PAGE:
I continue to enjoy the nuances of navigating the language barrier, laughing with older Georgians as we share our languages' slang terms, as we engage in foolish but effective pantomimes, and as we correct one another on small specifics in each of our languages.
A brief survey of my 50-something friends (at least the ones in the northeast region of the country) all agreed. They hated to be called 'Ma'am.' They thought it was synonymous with 'old,' or 'married.' Many were offended.
The sounds which once were words communicate tonality solely as reflection of their once-inhabited relevance; i.e. "awesome" becomes an utterance of "okay." Words are stripped of specific meaning, now used as quick punctuation setting generic mood and tone.
To say a politician has flip-flopped ties the politician to his changing position. Flip-flopping is an intentional action, an opportunistic one. Evolving evokes a metaphor external to the agency of a politician.
If we weren't having "hangibers" for dinner, our youngest might request "bazanya" (lasagna) or that old family favorite, "pisketti." At snack time we might have "bow wow pips" (bagel chips) or "Wheat Fings" (Wheat Thins), as our middle child used to say.
Jussi Hovenen sings songs that few people care to hear nowadays. He's the last rune singer in Finland -- the only living man who can still sing most of his ancestors' great ballads and epics from memory.
Language matters. So why is the sustainability community still stuck on the images of reduction such as "zero," "low carbon," "energy efficiency" or "350"? Isn't it time we started using more emotional vernacular like "sexy," "unique" and "comfy"?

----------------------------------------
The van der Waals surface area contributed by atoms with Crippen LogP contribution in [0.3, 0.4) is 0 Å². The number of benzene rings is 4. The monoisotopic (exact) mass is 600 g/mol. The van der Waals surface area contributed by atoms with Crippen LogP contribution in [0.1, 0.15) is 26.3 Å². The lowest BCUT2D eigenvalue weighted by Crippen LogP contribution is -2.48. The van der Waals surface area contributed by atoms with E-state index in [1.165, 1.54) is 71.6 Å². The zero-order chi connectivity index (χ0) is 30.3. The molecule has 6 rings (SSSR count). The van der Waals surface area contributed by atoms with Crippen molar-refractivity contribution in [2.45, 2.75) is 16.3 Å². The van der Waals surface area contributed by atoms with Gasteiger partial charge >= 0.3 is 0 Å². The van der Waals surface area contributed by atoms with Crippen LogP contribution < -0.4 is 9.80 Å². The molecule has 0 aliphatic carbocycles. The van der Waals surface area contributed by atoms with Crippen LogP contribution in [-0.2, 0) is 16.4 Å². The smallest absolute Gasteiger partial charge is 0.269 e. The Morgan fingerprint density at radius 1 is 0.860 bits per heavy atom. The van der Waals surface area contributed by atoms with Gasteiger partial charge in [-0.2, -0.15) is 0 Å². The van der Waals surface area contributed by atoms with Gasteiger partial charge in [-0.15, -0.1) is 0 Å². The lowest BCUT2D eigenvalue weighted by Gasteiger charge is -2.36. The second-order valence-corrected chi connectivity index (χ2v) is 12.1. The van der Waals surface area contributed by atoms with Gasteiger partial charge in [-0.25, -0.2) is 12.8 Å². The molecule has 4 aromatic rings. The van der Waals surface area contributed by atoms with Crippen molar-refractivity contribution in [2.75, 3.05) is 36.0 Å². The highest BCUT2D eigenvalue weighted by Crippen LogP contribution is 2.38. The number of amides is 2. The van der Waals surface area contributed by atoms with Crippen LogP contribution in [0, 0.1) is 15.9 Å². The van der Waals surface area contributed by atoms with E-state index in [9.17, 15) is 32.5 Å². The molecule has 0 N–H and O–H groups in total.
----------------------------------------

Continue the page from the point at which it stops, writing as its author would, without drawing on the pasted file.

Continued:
It seems Alexander Pope's bitch, Bounce, whelped a number of pups, one of which he gave to the Prince of Wales in 1736 to guard his house in Kew. The poet engraved this epigram on the collar: "I am his Highness' Dog at Kew. Pray tell me Sir, whose Dog are you?"
Since computers have evolved from room-sized mainframes into menageries of smart phones and tablets and office desktop machines, interoperability has become a watchword for forward-thinking communications experts.
The latest round in the misrepresentation of FOXP2, the language gene, is the gone-viral variation of "there's more of this 'language protein' in the left hemisphere of four-year-old girls and that's why women are three times as talkative as men."
Probably most children on earth grow up using a dialect or even a language at home different from the one textbooks are written in. In practice, this means that students are expected to learn in a context where they are also taught to avoid using the speech they find most natural.
It's natural to be nervous about your first multi-day cycling European cycling vacation. Here, Pure Adventure Self Guided Travel guides and fans share their travel tips for having a fun and memorable holiday.